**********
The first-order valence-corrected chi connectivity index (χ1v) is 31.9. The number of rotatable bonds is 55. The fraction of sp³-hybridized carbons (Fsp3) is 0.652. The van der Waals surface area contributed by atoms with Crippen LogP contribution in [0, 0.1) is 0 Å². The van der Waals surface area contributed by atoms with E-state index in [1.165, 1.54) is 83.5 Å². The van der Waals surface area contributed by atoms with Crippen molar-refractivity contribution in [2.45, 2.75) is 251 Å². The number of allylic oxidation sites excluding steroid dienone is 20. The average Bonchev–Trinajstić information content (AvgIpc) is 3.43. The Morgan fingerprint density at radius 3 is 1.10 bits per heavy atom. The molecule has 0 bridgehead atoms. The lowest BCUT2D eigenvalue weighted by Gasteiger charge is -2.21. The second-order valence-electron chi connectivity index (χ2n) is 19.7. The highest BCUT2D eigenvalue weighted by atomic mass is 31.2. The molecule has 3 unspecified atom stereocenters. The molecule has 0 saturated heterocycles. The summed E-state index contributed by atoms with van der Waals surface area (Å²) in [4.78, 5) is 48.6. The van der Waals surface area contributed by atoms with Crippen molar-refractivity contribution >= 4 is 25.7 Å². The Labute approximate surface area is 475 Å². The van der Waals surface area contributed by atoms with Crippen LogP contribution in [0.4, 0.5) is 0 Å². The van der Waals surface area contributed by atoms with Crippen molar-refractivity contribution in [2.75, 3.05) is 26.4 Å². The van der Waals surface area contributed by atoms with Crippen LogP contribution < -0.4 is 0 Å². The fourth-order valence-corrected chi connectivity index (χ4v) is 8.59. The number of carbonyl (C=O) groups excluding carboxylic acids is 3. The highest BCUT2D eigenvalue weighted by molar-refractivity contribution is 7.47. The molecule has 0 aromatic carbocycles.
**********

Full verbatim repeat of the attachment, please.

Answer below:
The first-order valence-corrected chi connectivity index (χ1v) is 31.9. The number of rotatable bonds is 55. The fraction of sp³-hybridized carbons (Fsp3) is 0.652. The van der Waals surface area contributed by atoms with Crippen LogP contribution in [0, 0.1) is 0 Å². The van der Waals surface area contributed by atoms with E-state index in [1.165, 1.54) is 83.5 Å². The van der Waals surface area contributed by atoms with Crippen molar-refractivity contribution in [2.45, 2.75) is 251 Å². The number of allylic oxidation sites excluding steroid dienone is 20. The average Bonchev–Trinajstić information content (AvgIpc) is 3.43. The Morgan fingerprint density at radius 3 is 1.10 bits per heavy atom. The molecule has 0 bridgehead atoms. The lowest BCUT2D eigenvalue weighted by Gasteiger charge is -2.21. The second-order valence-electron chi connectivity index (χ2n) is 19.7. The highest BCUT2D eigenvalue weighted by atomic mass is 31.2. The molecule has 3 unspecified atom stereocenters. The molecule has 0 saturated heterocycles. The summed E-state index contributed by atoms with van der Waals surface area (Å²) in [4.78, 5) is 48.6. The van der Waals surface area contributed by atoms with Crippen molar-refractivity contribution >= 4 is 25.7 Å². The Labute approximate surface area is 475 Å². The van der Waals surface area contributed by atoms with Crippen LogP contribution in [0.4, 0.5) is 0 Å². The van der Waals surface area contributed by atoms with Crippen molar-refractivity contribution in [2.75, 3.05) is 26.4 Å². The van der Waals surface area contributed by atoms with Crippen LogP contribution < -0.4 is 0 Å². The fourth-order valence-corrected chi connectivity index (χ4v) is 8.59. The number of carbonyl (C=O) groups excluding carboxylic acids is 3. The highest BCUT2D eigenvalue weighted by molar-refractivity contribution is 7.47. The molecule has 0 aromatic carbocycles.